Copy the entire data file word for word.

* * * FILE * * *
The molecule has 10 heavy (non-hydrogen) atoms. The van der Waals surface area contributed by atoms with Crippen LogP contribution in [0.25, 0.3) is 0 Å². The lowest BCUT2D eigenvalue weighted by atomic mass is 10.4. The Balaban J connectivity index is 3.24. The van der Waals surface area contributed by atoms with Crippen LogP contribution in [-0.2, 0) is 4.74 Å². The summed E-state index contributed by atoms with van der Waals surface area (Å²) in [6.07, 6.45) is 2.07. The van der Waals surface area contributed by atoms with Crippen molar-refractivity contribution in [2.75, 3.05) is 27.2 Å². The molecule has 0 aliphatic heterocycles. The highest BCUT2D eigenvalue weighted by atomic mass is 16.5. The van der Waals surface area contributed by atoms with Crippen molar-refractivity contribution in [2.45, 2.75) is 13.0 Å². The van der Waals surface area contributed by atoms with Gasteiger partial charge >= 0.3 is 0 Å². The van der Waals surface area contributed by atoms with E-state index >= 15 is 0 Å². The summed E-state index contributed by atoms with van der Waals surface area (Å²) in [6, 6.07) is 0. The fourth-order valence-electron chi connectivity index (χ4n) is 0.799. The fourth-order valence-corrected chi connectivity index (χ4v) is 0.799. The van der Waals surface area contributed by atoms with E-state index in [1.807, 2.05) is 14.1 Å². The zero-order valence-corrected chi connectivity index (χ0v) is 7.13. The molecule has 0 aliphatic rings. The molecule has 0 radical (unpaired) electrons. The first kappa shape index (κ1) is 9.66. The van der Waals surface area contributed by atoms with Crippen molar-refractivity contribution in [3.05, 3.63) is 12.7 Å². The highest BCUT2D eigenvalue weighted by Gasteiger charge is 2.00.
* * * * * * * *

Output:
The molecule has 10 heavy (non-hydrogen) atoms. The van der Waals surface area contributed by atoms with Crippen LogP contribution in [0.25, 0.3) is 0 Å². The lowest BCUT2D eigenvalue weighted by atomic mass is 10.4. The Balaban J connectivity index is 3.24. The van der Waals surface area contributed by atoms with Crippen LogP contribution in [-0.2, 0) is 4.74 Å². The summed E-state index contributed by atoms with van der Waals surface area (Å²) in [6.07, 6.45) is 2.07. The van der Waals surface area contributed by atoms with Crippen molar-refractivity contribution in [2.75, 3.05) is 27.2 Å². The molecule has 0 aliphatic heterocycles. The highest BCUT2D eigenvalue weighted by atomic mass is 16.5. The van der Waals surface area contributed by atoms with Crippen molar-refractivity contribution in [2.45, 2.75) is 13.0 Å². The van der Waals surface area contributed by atoms with Gasteiger partial charge >= 0.3 is 0 Å². The van der Waals surface area contributed by atoms with E-state index >= 15 is 0 Å². The summed E-state index contributed by atoms with van der Waals surface area (Å²) in [6, 6.07) is 0. The fourth-order valence-electron chi connectivity index (χ4n) is 0.799. The fourth-order valence-corrected chi connectivity index (χ4v) is 0.799. The van der Waals surface area contributed by atoms with E-state index in [1.807, 2.05) is 14.1 Å². The zero-order valence-corrected chi connectivity index (χ0v) is 7.13. The molecule has 0 aliphatic rings. The molecule has 0 radical (unpaired) electrons. The first kappa shape index (κ1) is 9.66. The van der Waals surface area contributed by atoms with Crippen molar-refractivity contribution in [3.05, 3.63) is 12.7 Å². The highest BCUT2D eigenvalue weighted by Gasteiger charge is 2.00.